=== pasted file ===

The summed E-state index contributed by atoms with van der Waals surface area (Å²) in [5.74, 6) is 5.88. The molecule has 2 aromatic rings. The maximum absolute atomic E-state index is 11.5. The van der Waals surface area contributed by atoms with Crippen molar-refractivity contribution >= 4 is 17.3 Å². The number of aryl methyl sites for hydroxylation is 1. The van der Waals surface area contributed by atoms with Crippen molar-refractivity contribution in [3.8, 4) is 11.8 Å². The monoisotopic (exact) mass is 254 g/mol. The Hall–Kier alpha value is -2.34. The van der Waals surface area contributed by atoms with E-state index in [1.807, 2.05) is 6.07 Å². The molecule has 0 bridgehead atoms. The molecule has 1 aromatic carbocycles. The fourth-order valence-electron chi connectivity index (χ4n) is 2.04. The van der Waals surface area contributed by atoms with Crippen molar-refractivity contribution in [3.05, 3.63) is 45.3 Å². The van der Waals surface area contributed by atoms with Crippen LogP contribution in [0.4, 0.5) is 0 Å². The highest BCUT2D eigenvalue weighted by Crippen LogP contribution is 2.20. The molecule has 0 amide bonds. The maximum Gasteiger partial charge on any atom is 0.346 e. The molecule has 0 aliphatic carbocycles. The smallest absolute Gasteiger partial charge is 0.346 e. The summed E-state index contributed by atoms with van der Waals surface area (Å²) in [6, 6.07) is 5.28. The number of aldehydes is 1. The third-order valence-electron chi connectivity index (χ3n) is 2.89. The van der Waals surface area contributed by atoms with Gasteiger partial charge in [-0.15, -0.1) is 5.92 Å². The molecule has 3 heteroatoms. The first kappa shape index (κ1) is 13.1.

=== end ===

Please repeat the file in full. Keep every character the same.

The summed E-state index contributed by atoms with van der Waals surface area (Å²) in [5.74, 6) is 5.88. The molecule has 2 aromatic rings. The maximum absolute atomic E-state index is 11.5. The van der Waals surface area contributed by atoms with Crippen molar-refractivity contribution >= 4 is 17.3 Å². The number of aryl methyl sites for hydroxylation is 1. The van der Waals surface area contributed by atoms with Crippen molar-refractivity contribution in [3.8, 4) is 11.8 Å². The monoisotopic (exact) mass is 254 g/mol. The Hall–Kier alpha value is -2.34. The van der Waals surface area contributed by atoms with E-state index in [1.807, 2.05) is 6.07 Å². The molecule has 0 bridgehead atoms. The molecule has 1 aromatic carbocycles. The fourth-order valence-electron chi connectivity index (χ4n) is 2.04. The van der Waals surface area contributed by atoms with Crippen molar-refractivity contribution in [3.05, 3.63) is 45.3 Å². The van der Waals surface area contributed by atoms with Crippen LogP contribution in [0.4, 0.5) is 0 Å². The highest BCUT2D eigenvalue weighted by Crippen LogP contribution is 2.20. The molecule has 0 amide bonds. The maximum Gasteiger partial charge on any atom is 0.346 e. The molecule has 0 aliphatic carbocycles. The smallest absolute Gasteiger partial charge is 0.346 e. The summed E-state index contributed by atoms with van der Waals surface area (Å²) in [6, 6.07) is 5.28. The number of aldehydes is 1. The third-order valence-electron chi connectivity index (χ3n) is 2.89. The van der Waals surface area contributed by atoms with Gasteiger partial charge in [-0.15, -0.1) is 5.92 Å². The molecule has 3 heteroatoms. The first kappa shape index (κ1) is 13.1.